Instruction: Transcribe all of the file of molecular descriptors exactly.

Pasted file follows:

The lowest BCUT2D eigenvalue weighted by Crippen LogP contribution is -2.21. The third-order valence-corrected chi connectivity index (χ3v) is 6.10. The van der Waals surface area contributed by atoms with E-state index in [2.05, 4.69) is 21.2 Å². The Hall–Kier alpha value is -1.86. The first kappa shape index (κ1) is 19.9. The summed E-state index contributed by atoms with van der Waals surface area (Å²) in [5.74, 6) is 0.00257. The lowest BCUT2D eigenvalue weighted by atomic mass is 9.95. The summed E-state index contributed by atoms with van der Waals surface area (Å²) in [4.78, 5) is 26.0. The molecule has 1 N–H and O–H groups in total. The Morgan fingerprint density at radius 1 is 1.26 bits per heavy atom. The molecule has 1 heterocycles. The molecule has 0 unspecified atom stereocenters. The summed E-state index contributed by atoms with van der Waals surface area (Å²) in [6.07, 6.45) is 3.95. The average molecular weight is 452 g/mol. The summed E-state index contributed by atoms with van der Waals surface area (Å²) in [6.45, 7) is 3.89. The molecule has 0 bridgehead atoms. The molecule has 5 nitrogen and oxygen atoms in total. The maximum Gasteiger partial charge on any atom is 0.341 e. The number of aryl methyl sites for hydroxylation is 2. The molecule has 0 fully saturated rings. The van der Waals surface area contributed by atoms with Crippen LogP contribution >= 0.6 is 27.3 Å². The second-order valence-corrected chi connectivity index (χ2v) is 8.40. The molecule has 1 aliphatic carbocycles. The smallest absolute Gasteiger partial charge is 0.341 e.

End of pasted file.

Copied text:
The lowest BCUT2D eigenvalue weighted by Crippen LogP contribution is -2.21. The third-order valence-corrected chi connectivity index (χ3v) is 6.10. The van der Waals surface area contributed by atoms with E-state index in [2.05, 4.69) is 21.2 Å². The Hall–Kier alpha value is -1.86. The first kappa shape index (κ1) is 19.9. The summed E-state index contributed by atoms with van der Waals surface area (Å²) in [5.74, 6) is 0.00257. The lowest BCUT2D eigenvalue weighted by atomic mass is 9.95. The summed E-state index contributed by atoms with van der Waals surface area (Å²) in [4.78, 5) is 26.0. The molecule has 1 N–H and O–H groups in total. The Morgan fingerprint density at radius 1 is 1.26 bits per heavy atom. The molecule has 1 heterocycles. The molecule has 0 unspecified atom stereocenters. The summed E-state index contributed by atoms with van der Waals surface area (Å²) in [6.07, 6.45) is 3.95. The average molecular weight is 452 g/mol. The summed E-state index contributed by atoms with van der Waals surface area (Å²) in [6.45, 7) is 3.89. The molecule has 0 bridgehead atoms. The molecule has 5 nitrogen and oxygen atoms in total. The maximum Gasteiger partial charge on any atom is 0.341 e. The number of aryl methyl sites for hydroxylation is 2. The molecule has 0 fully saturated rings. The van der Waals surface area contributed by atoms with Crippen LogP contribution >= 0.6 is 27.3 Å². The second-order valence-corrected chi connectivity index (χ2v) is 8.40. The molecule has 1 aliphatic carbocycles. The smallest absolute Gasteiger partial charge is 0.341 e.